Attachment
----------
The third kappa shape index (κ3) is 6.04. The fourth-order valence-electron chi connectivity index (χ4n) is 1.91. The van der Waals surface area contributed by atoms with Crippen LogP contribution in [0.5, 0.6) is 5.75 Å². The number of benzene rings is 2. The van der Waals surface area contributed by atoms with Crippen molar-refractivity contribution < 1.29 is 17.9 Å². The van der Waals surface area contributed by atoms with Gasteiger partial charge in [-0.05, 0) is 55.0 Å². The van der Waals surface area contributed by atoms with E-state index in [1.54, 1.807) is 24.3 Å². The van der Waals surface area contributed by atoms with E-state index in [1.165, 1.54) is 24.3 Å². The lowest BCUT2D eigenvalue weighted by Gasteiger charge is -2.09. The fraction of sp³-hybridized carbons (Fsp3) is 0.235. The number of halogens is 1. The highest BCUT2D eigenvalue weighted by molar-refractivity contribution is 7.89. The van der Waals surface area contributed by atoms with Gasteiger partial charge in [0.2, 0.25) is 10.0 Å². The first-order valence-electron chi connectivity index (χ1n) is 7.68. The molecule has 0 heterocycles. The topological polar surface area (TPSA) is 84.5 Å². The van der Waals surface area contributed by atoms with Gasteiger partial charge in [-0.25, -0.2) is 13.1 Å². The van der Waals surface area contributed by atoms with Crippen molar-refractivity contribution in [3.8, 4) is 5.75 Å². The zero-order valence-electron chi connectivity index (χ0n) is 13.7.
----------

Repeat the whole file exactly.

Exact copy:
The third kappa shape index (κ3) is 6.04. The fourth-order valence-electron chi connectivity index (χ4n) is 1.91. The van der Waals surface area contributed by atoms with Crippen LogP contribution in [0.5, 0.6) is 5.75 Å². The number of benzene rings is 2. The van der Waals surface area contributed by atoms with Crippen molar-refractivity contribution < 1.29 is 17.9 Å². The van der Waals surface area contributed by atoms with Gasteiger partial charge in [-0.05, 0) is 55.0 Å². The van der Waals surface area contributed by atoms with E-state index in [1.54, 1.807) is 24.3 Å². The van der Waals surface area contributed by atoms with E-state index in [1.165, 1.54) is 24.3 Å². The lowest BCUT2D eigenvalue weighted by Gasteiger charge is -2.09. The fraction of sp³-hybridized carbons (Fsp3) is 0.235. The number of halogens is 1. The highest BCUT2D eigenvalue weighted by molar-refractivity contribution is 7.89. The van der Waals surface area contributed by atoms with Gasteiger partial charge in [0.2, 0.25) is 10.0 Å². The first-order valence-electron chi connectivity index (χ1n) is 7.68. The molecule has 0 heterocycles. The topological polar surface area (TPSA) is 84.5 Å². The van der Waals surface area contributed by atoms with Gasteiger partial charge in [-0.25, -0.2) is 13.1 Å². The van der Waals surface area contributed by atoms with Crippen molar-refractivity contribution in [3.8, 4) is 5.75 Å². The zero-order valence-electron chi connectivity index (χ0n) is 13.7.